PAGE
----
The Year of the Pin-Up Calendar by Imogen Cassels

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Excerpts from a previously unpublished sequence of poems named The Year of the Pin-Up Calendar.

February

there is a white pigeon opened like a book
on the kerb     poor it could not imagine
the unexpected glamour of being a pin-up –
process of     violence. carcass like fleecelined
glove turned insideout     like redweed in sea
foam     it is the second dead animal in a week,
before it was     ladybird the colour of tired blood
(dark especially orange) against classic carpet
in noncommittal blue     and spotting another
one crawling on the sill I realised it a room
infested with bloodspots going about
their daily selves as if there     were nothing
more natural or better to do than distract me
—-when I’m trying to grasp phenomenology

May

‘being in love is losing the ability to spell’ he says
onely half joking     I coud make some pithy
comment on modern words and their ioned out
shapes but     over the channel France has just
killed off the circumflex.     later when even
my skin smells of smoke     I sate on the bed
and he the floor and I asked him how he was he
—-looked at me like a dog. why did you put
—-your hand on my knee when you told me
you were going to bed and did you feel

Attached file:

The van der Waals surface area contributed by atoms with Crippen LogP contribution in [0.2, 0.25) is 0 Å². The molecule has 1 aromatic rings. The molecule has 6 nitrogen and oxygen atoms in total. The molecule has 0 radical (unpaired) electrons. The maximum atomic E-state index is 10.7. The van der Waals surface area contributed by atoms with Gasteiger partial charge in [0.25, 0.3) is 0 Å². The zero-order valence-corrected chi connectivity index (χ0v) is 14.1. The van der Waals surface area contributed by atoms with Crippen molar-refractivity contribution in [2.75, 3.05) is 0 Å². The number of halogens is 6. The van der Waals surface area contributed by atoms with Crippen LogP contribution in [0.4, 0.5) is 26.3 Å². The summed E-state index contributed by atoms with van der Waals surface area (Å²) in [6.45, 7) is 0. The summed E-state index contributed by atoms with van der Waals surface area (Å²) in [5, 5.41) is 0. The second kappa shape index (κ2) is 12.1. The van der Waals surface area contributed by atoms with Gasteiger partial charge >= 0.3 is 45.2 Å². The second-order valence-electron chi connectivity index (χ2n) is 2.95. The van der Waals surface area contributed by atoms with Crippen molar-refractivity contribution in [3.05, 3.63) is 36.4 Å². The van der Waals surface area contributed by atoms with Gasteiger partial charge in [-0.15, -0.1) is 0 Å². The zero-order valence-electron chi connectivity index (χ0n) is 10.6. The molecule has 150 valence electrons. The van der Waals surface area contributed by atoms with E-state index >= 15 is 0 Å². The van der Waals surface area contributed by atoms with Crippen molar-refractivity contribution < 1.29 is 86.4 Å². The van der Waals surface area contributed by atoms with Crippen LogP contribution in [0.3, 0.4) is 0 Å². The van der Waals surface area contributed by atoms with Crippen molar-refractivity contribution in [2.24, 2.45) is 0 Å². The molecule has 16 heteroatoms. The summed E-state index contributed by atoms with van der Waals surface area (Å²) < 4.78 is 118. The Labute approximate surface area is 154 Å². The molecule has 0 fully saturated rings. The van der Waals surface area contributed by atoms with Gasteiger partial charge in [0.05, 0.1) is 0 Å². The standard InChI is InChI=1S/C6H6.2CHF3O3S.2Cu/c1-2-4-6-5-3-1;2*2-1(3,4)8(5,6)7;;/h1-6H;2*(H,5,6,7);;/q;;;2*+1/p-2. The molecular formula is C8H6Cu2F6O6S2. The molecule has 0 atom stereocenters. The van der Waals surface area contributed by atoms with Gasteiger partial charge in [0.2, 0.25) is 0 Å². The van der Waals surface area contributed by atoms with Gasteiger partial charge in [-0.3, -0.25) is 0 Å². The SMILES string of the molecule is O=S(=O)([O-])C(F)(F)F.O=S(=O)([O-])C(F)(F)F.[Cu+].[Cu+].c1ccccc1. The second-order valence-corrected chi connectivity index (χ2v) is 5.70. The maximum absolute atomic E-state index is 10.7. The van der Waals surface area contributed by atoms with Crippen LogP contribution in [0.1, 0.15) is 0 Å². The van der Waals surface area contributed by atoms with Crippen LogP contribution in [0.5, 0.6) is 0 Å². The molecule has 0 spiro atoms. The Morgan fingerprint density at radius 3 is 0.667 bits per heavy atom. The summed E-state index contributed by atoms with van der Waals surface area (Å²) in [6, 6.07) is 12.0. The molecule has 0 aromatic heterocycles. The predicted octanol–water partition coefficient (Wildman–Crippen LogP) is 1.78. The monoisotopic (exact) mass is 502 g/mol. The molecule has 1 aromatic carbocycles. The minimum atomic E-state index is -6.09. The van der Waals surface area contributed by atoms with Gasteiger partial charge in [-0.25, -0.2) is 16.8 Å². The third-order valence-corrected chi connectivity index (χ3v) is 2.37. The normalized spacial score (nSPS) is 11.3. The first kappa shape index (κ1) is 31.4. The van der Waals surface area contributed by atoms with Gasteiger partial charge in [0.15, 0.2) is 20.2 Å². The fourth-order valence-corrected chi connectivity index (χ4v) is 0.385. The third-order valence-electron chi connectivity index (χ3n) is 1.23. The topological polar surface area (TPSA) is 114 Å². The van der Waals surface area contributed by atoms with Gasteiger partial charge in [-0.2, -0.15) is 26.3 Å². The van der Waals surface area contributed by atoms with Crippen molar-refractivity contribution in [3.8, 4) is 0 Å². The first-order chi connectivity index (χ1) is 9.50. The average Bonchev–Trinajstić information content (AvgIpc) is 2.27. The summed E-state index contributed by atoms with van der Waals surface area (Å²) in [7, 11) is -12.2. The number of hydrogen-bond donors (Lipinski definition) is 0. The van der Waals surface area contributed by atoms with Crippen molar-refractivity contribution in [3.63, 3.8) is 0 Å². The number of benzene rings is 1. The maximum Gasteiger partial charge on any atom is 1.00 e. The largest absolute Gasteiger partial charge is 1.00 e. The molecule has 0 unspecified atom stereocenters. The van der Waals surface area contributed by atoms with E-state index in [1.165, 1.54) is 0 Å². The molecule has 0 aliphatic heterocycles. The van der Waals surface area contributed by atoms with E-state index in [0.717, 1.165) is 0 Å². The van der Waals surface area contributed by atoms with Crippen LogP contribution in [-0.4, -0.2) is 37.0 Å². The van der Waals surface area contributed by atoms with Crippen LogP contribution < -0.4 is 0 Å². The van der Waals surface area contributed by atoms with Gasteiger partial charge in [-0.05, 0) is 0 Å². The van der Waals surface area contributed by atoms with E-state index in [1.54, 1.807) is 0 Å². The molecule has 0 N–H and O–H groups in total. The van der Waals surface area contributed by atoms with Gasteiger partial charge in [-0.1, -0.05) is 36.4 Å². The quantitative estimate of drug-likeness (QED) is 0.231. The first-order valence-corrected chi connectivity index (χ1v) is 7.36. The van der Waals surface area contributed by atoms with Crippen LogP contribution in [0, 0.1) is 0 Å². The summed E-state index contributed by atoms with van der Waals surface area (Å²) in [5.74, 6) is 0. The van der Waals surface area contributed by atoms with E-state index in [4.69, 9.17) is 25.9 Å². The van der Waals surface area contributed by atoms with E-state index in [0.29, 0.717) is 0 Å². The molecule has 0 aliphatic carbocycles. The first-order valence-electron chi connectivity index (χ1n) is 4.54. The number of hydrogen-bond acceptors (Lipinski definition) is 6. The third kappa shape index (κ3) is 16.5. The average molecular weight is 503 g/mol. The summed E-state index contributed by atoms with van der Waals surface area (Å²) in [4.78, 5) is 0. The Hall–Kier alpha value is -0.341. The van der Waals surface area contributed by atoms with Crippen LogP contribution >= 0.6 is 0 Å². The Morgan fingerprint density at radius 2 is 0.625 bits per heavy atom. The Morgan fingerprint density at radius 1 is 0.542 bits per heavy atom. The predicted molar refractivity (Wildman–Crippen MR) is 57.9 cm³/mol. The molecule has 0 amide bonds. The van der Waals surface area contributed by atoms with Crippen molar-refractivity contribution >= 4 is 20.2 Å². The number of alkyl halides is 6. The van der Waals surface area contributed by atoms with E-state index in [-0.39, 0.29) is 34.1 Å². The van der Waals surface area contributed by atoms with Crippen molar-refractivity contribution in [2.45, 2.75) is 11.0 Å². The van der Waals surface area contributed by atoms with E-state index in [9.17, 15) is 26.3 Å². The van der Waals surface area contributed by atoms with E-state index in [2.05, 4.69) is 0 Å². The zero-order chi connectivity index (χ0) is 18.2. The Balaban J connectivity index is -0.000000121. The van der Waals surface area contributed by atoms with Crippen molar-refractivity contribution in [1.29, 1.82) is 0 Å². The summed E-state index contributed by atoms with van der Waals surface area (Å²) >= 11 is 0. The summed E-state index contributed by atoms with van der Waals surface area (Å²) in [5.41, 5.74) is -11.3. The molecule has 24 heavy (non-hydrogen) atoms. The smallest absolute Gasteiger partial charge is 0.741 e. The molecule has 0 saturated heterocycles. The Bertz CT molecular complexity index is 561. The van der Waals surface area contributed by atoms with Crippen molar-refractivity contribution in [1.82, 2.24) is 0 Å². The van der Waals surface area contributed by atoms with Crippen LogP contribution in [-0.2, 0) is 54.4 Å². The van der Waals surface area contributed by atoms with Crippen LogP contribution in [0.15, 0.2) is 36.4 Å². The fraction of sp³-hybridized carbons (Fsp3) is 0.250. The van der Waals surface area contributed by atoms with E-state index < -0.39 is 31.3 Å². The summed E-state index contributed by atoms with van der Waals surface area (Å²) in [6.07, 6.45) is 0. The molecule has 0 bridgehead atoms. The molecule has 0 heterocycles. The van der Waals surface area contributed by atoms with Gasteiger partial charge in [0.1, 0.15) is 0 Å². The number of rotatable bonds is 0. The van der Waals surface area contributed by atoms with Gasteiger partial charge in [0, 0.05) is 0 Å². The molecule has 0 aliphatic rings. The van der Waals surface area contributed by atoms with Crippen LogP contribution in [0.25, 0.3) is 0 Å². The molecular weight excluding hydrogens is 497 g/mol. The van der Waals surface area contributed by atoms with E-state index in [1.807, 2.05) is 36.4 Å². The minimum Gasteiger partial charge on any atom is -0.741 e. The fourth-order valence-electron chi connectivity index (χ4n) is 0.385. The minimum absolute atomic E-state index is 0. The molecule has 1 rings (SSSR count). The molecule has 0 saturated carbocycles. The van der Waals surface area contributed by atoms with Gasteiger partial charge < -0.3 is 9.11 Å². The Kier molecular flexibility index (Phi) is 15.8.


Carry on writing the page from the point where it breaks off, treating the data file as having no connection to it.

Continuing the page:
the stubble from     where I shaved in the dark
this morning     sitting writing this my earrings
lie on the sheets like adjacent bodies where
I had not even noticed I took them out 

July

this month is a man standing in our tiny kitchen
—-a study in proportion     praise be for men,
for their bodies like ocean liners and desperate
need for a haircut     and the ear piercings they’ll
regret in middle age. even the blister ladybirds
are male.     standing eating by the stove they lower
their heads to the bowls and make no sound.
the light streams in through the window     and barely
gets around them     this is summ[a/e]ry work.
praise for their backs like ski slopes     out of season,
the surprise of their warmth     and delicate hands.
music swells. praise for tall buildings; for how
they hold women like bruised fruit, the tenderness
in their voices when asking me for a light

September

beacon without moth     the pin-up for
this month could be the cover photo for
the whole year     fact: the moth turns to ash
when crushed under the heel, the ladybirds
are scabs now     loving him is coming un
done but still in all the wrong ways     fact:
the morning before last I woke with him
kissing my best friend and unbuttoning
his shirt     with both hands on the dream
side of my retinas     more than picture it is
like a gif    like blackandwhite but colour-
photocopied, somehow blue – a window –
his shirt     replaying the image is a stinging but
does well that thing of making me like alive

 


Imogen Cassels is from Sheffield, and is currently reading English at Cambridge. In 2015 she was a Young Poet on the Underground, and in 2016 was a winner of the Poetry Business New Poets Prize. Her poems are published or forthcoming in Blackbox Manifold, Ambit, The Interpreter’s House, and The North.